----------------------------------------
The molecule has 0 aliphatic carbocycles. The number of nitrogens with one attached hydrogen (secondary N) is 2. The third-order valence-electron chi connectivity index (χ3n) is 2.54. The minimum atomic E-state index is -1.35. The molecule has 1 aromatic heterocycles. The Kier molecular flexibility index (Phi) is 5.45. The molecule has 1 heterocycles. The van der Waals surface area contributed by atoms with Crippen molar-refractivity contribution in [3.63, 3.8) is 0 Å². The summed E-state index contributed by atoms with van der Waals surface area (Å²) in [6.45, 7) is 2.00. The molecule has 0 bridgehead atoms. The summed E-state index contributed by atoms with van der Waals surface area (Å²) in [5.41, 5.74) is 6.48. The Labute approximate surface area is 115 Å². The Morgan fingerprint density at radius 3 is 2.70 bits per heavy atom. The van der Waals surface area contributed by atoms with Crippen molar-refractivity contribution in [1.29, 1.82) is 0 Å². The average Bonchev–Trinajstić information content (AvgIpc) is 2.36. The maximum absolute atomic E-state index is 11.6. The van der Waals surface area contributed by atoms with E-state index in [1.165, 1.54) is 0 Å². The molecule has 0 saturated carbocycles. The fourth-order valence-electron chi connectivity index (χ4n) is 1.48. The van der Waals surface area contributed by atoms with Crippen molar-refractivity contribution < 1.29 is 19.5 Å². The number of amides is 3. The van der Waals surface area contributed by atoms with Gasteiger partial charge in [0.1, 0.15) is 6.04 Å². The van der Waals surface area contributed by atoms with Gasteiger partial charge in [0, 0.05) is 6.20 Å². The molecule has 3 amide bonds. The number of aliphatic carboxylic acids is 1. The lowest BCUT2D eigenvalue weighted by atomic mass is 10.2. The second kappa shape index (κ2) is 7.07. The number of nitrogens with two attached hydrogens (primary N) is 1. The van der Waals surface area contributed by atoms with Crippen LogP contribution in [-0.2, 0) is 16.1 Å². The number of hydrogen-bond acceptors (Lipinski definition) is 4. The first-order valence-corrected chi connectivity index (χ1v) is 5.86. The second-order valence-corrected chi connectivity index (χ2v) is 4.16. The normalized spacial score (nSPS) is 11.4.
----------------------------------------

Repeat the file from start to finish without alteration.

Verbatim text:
The molecule has 0 aliphatic carbocycles. The number of nitrogens with one attached hydrogen (secondary N) is 2. The third-order valence-electron chi connectivity index (χ3n) is 2.54. The minimum atomic E-state index is -1.35. The molecule has 1 aromatic heterocycles. The Kier molecular flexibility index (Phi) is 5.45. The molecule has 1 heterocycles. The van der Waals surface area contributed by atoms with Crippen molar-refractivity contribution in [3.63, 3.8) is 0 Å². The summed E-state index contributed by atoms with van der Waals surface area (Å²) in [6.45, 7) is 2.00. The molecule has 0 bridgehead atoms. The summed E-state index contributed by atoms with van der Waals surface area (Å²) in [5.41, 5.74) is 6.48. The Labute approximate surface area is 115 Å². The Morgan fingerprint density at radius 3 is 2.70 bits per heavy atom. The van der Waals surface area contributed by atoms with Crippen molar-refractivity contribution in [1.29, 1.82) is 0 Å². The average Bonchev–Trinajstić information content (AvgIpc) is 2.36. The maximum absolute atomic E-state index is 11.6. The van der Waals surface area contributed by atoms with E-state index in [1.165, 1.54) is 0 Å². The molecule has 0 saturated carbocycles. The fourth-order valence-electron chi connectivity index (χ4n) is 1.48. The van der Waals surface area contributed by atoms with Crippen molar-refractivity contribution < 1.29 is 19.5 Å². The number of amides is 3. The van der Waals surface area contributed by atoms with Gasteiger partial charge in [0.1, 0.15) is 6.04 Å². The van der Waals surface area contributed by atoms with Gasteiger partial charge in [0, 0.05) is 6.20 Å². The molecule has 3 amide bonds. The number of aliphatic carboxylic acids is 1. The lowest BCUT2D eigenvalue weighted by atomic mass is 10.2. The second kappa shape index (κ2) is 7.07. The number of nitrogens with two attached hydrogens (primary N) is 1. The van der Waals surface area contributed by atoms with Crippen LogP contribution in [-0.2, 0) is 16.1 Å². The number of hydrogen-bond acceptors (Lipinski definition) is 4. The first-order valence-corrected chi connectivity index (χ1v) is 5.86. The second-order valence-corrected chi connectivity index (χ2v) is 4.16. The normalized spacial score (nSPS) is 11.4.